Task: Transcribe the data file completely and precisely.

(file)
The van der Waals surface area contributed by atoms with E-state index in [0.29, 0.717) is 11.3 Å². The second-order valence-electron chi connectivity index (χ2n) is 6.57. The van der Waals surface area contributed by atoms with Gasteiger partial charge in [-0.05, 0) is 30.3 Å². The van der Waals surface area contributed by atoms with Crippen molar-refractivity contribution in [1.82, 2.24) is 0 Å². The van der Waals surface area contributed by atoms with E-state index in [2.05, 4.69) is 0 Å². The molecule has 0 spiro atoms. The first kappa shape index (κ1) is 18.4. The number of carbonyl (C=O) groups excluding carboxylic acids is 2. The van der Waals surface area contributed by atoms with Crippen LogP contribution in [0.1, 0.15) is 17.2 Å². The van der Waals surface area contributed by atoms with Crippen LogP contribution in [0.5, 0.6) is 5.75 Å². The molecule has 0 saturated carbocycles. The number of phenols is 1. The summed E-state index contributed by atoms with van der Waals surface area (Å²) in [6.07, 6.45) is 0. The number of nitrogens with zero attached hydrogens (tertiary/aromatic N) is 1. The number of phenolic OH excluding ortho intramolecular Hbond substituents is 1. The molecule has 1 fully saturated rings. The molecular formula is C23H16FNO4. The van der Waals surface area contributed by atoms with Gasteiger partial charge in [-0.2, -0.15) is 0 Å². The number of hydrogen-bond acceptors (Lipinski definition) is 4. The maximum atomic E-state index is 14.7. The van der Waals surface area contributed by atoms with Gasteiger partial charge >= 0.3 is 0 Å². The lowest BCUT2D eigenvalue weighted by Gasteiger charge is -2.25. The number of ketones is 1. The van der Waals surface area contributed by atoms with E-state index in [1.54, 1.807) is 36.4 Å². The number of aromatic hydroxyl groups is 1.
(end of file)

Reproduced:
The van der Waals surface area contributed by atoms with E-state index in [0.29, 0.717) is 11.3 Å². The second-order valence-electron chi connectivity index (χ2n) is 6.57. The van der Waals surface area contributed by atoms with Gasteiger partial charge in [-0.05, 0) is 30.3 Å². The van der Waals surface area contributed by atoms with Crippen molar-refractivity contribution in [1.82, 2.24) is 0 Å². The van der Waals surface area contributed by atoms with E-state index in [2.05, 4.69) is 0 Å². The molecule has 0 spiro atoms. The first kappa shape index (κ1) is 18.4. The number of carbonyl (C=O) groups excluding carboxylic acids is 2. The van der Waals surface area contributed by atoms with Crippen LogP contribution in [0.1, 0.15) is 17.2 Å². The van der Waals surface area contributed by atoms with Crippen LogP contribution in [0.5, 0.6) is 5.75 Å². The molecule has 0 saturated carbocycles. The number of phenols is 1. The summed E-state index contributed by atoms with van der Waals surface area (Å²) in [6.07, 6.45) is 0. The number of nitrogens with zero attached hydrogens (tertiary/aromatic N) is 1. The number of phenolic OH excluding ortho intramolecular Hbond substituents is 1. The molecule has 1 fully saturated rings. The molecular formula is C23H16FNO4. The van der Waals surface area contributed by atoms with Gasteiger partial charge in [-0.2, -0.15) is 0 Å². The number of hydrogen-bond acceptors (Lipinski definition) is 4. The maximum atomic E-state index is 14.7. The van der Waals surface area contributed by atoms with Gasteiger partial charge >= 0.3 is 0 Å². The lowest BCUT2D eigenvalue weighted by Gasteiger charge is -2.25. The number of ketones is 1. The van der Waals surface area contributed by atoms with E-state index in [1.54, 1.807) is 36.4 Å². The number of aromatic hydroxyl groups is 1.